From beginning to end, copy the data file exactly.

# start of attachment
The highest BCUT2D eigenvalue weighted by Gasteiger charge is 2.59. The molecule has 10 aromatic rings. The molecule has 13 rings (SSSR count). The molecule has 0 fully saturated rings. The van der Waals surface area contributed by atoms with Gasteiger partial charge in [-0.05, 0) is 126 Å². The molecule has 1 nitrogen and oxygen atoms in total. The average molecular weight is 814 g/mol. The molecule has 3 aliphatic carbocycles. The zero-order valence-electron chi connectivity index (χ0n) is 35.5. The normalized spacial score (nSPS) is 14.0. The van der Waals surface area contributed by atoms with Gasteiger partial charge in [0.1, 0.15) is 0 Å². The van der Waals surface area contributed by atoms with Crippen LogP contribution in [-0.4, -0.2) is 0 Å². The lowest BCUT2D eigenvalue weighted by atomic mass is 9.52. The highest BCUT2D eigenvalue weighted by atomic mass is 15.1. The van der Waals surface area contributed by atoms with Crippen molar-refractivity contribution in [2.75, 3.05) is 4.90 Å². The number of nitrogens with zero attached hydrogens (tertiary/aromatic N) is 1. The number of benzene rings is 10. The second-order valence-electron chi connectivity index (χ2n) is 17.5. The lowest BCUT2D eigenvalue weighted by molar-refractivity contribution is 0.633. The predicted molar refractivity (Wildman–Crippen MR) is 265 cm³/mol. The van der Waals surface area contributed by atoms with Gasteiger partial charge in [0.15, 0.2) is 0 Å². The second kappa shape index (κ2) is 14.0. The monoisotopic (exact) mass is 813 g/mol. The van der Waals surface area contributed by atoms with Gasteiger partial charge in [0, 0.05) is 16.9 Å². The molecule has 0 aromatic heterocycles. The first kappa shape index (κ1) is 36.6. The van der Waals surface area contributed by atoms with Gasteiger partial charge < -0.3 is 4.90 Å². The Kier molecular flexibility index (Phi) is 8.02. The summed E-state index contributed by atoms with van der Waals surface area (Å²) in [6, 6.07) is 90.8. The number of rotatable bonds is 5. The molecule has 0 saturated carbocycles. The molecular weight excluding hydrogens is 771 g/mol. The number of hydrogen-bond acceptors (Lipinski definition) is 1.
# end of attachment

The highest BCUT2D eigenvalue weighted by Gasteiger charge is 2.59. The molecule has 10 aromatic rings. The molecule has 13 rings (SSSR count). The molecule has 0 fully saturated rings. The van der Waals surface area contributed by atoms with Gasteiger partial charge in [-0.05, 0) is 126 Å². The molecule has 1 nitrogen and oxygen atoms in total. The average molecular weight is 814 g/mol. The molecule has 3 aliphatic carbocycles. The zero-order valence-electron chi connectivity index (χ0n) is 35.5. The normalized spacial score (nSPS) is 14.0. The van der Waals surface area contributed by atoms with Gasteiger partial charge in [0.1, 0.15) is 0 Å². The van der Waals surface area contributed by atoms with Crippen LogP contribution in [-0.4, -0.2) is 0 Å². The lowest BCUT2D eigenvalue weighted by atomic mass is 9.52. The highest BCUT2D eigenvalue weighted by atomic mass is 15.1. The van der Waals surface area contributed by atoms with Crippen molar-refractivity contribution in [2.75, 3.05) is 4.90 Å². The number of nitrogens with zero attached hydrogens (tertiary/aromatic N) is 1. The number of benzene rings is 10. The second-order valence-electron chi connectivity index (χ2n) is 17.5. The lowest BCUT2D eigenvalue weighted by molar-refractivity contribution is 0.633. The predicted molar refractivity (Wildman–Crippen MR) is 265 cm³/mol. The van der Waals surface area contributed by atoms with Gasteiger partial charge in [0.15, 0.2) is 0 Å². The second kappa shape index (κ2) is 14.0. The monoisotopic (exact) mass is 813 g/mol. The van der Waals surface area contributed by atoms with Gasteiger partial charge in [0, 0.05) is 16.9 Å². The molecule has 0 aromatic heterocycles. The first kappa shape index (κ1) is 36.6. The van der Waals surface area contributed by atoms with Gasteiger partial charge < -0.3 is 4.90 Å². The Kier molecular flexibility index (Phi) is 8.02. The summed E-state index contributed by atoms with van der Waals surface area (Å²) in [6, 6.07) is 90.8. The number of rotatable bonds is 5. The molecule has 0 saturated carbocycles. The molecular weight excluding hydrogens is 771 g/mol. The number of hydrogen-bond acceptors (Lipinski definition) is 1.